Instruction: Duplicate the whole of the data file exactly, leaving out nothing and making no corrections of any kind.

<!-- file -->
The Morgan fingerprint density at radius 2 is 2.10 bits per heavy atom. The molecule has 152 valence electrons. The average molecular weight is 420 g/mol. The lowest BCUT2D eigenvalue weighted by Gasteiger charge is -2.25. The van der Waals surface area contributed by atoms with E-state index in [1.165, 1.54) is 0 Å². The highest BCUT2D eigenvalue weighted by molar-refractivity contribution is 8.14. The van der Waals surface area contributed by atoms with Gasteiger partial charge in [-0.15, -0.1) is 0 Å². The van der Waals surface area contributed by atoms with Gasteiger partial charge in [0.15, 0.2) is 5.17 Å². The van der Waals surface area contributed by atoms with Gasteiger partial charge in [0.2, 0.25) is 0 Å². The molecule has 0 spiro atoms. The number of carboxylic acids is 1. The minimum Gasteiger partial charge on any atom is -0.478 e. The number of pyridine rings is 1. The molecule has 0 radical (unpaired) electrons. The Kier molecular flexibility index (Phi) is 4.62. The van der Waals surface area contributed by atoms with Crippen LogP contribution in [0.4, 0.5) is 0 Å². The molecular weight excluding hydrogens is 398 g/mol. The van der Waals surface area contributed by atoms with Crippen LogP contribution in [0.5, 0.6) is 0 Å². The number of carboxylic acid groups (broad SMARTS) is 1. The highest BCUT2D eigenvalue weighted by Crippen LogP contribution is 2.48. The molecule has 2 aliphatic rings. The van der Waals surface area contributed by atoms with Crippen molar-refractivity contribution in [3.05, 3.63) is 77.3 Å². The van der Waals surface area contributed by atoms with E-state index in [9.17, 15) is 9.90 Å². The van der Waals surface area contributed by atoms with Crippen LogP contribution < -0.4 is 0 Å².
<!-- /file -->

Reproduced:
The Morgan fingerprint density at radius 2 is 2.10 bits per heavy atom. The molecule has 152 valence electrons. The average molecular weight is 420 g/mol. The lowest BCUT2D eigenvalue weighted by Gasteiger charge is -2.25. The van der Waals surface area contributed by atoms with E-state index in [1.165, 1.54) is 0 Å². The highest BCUT2D eigenvalue weighted by molar-refractivity contribution is 8.14. The van der Waals surface area contributed by atoms with Gasteiger partial charge in [-0.15, -0.1) is 0 Å². The van der Waals surface area contributed by atoms with Gasteiger partial charge in [0.15, 0.2) is 5.17 Å². The van der Waals surface area contributed by atoms with Gasteiger partial charge in [0.2, 0.25) is 0 Å². The molecule has 0 spiro atoms. The number of carboxylic acids is 1. The minimum Gasteiger partial charge on any atom is -0.478 e. The number of pyridine rings is 1. The molecule has 0 radical (unpaired) electrons. The Kier molecular flexibility index (Phi) is 4.62. The van der Waals surface area contributed by atoms with Crippen LogP contribution in [0.4, 0.5) is 0 Å². The molecular weight excluding hydrogens is 398 g/mol. The van der Waals surface area contributed by atoms with Crippen LogP contribution in [0.5, 0.6) is 0 Å². The number of carboxylic acid groups (broad SMARTS) is 1. The highest BCUT2D eigenvalue weighted by Crippen LogP contribution is 2.48. The molecule has 2 aliphatic rings. The van der Waals surface area contributed by atoms with Crippen molar-refractivity contribution in [3.05, 3.63) is 77.3 Å². The van der Waals surface area contributed by atoms with E-state index in [9.17, 15) is 9.90 Å². The van der Waals surface area contributed by atoms with Crippen LogP contribution < -0.4 is 0 Å².